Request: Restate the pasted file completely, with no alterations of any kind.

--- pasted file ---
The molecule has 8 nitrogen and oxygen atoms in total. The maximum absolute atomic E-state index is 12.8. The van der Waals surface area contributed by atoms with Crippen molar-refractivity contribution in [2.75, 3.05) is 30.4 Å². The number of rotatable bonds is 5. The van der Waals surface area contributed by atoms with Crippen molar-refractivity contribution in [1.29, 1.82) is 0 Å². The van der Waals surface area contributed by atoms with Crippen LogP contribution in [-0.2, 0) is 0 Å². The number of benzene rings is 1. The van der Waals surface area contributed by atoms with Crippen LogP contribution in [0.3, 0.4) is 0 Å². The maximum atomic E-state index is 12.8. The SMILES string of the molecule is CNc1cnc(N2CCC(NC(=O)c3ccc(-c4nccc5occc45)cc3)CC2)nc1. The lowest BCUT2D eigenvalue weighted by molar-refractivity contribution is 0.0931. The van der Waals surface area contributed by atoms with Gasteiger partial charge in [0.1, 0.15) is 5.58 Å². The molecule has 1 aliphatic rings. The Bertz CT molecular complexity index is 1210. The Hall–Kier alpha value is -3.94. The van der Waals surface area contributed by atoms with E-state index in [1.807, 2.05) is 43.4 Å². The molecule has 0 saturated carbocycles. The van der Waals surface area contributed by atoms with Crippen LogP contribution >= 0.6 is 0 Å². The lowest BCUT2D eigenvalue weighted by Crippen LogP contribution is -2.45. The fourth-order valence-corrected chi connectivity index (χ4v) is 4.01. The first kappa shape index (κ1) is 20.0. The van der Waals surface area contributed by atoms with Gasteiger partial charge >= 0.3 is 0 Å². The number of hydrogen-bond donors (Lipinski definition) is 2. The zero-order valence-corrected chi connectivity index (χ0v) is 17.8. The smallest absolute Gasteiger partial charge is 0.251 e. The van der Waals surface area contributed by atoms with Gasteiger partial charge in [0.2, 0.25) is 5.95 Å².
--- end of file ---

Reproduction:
The molecule has 8 nitrogen and oxygen atoms in total. The maximum absolute atomic E-state index is 12.8. The van der Waals surface area contributed by atoms with Crippen molar-refractivity contribution in [2.75, 3.05) is 30.4 Å². The number of rotatable bonds is 5. The van der Waals surface area contributed by atoms with Crippen molar-refractivity contribution in [1.29, 1.82) is 0 Å². The van der Waals surface area contributed by atoms with Crippen LogP contribution in [-0.2, 0) is 0 Å². The number of benzene rings is 1. The van der Waals surface area contributed by atoms with Crippen LogP contribution in [0.3, 0.4) is 0 Å². The maximum atomic E-state index is 12.8. The SMILES string of the molecule is CNc1cnc(N2CCC(NC(=O)c3ccc(-c4nccc5occc45)cc3)CC2)nc1. The lowest BCUT2D eigenvalue weighted by molar-refractivity contribution is 0.0931. The van der Waals surface area contributed by atoms with Gasteiger partial charge in [0.1, 0.15) is 5.58 Å². The molecule has 1 aliphatic rings. The Bertz CT molecular complexity index is 1210. The Hall–Kier alpha value is -3.94. The van der Waals surface area contributed by atoms with E-state index in [1.807, 2.05) is 43.4 Å². The molecule has 0 saturated carbocycles. The van der Waals surface area contributed by atoms with Crippen LogP contribution >= 0.6 is 0 Å². The lowest BCUT2D eigenvalue weighted by Crippen LogP contribution is -2.45. The fourth-order valence-corrected chi connectivity index (χ4v) is 4.01. The first kappa shape index (κ1) is 20.0. The van der Waals surface area contributed by atoms with Gasteiger partial charge >= 0.3 is 0 Å². The number of hydrogen-bond donors (Lipinski definition) is 2. The zero-order valence-corrected chi connectivity index (χ0v) is 17.8. The smallest absolute Gasteiger partial charge is 0.251 e. The van der Waals surface area contributed by atoms with Gasteiger partial charge in [0.2, 0.25) is 5.95 Å².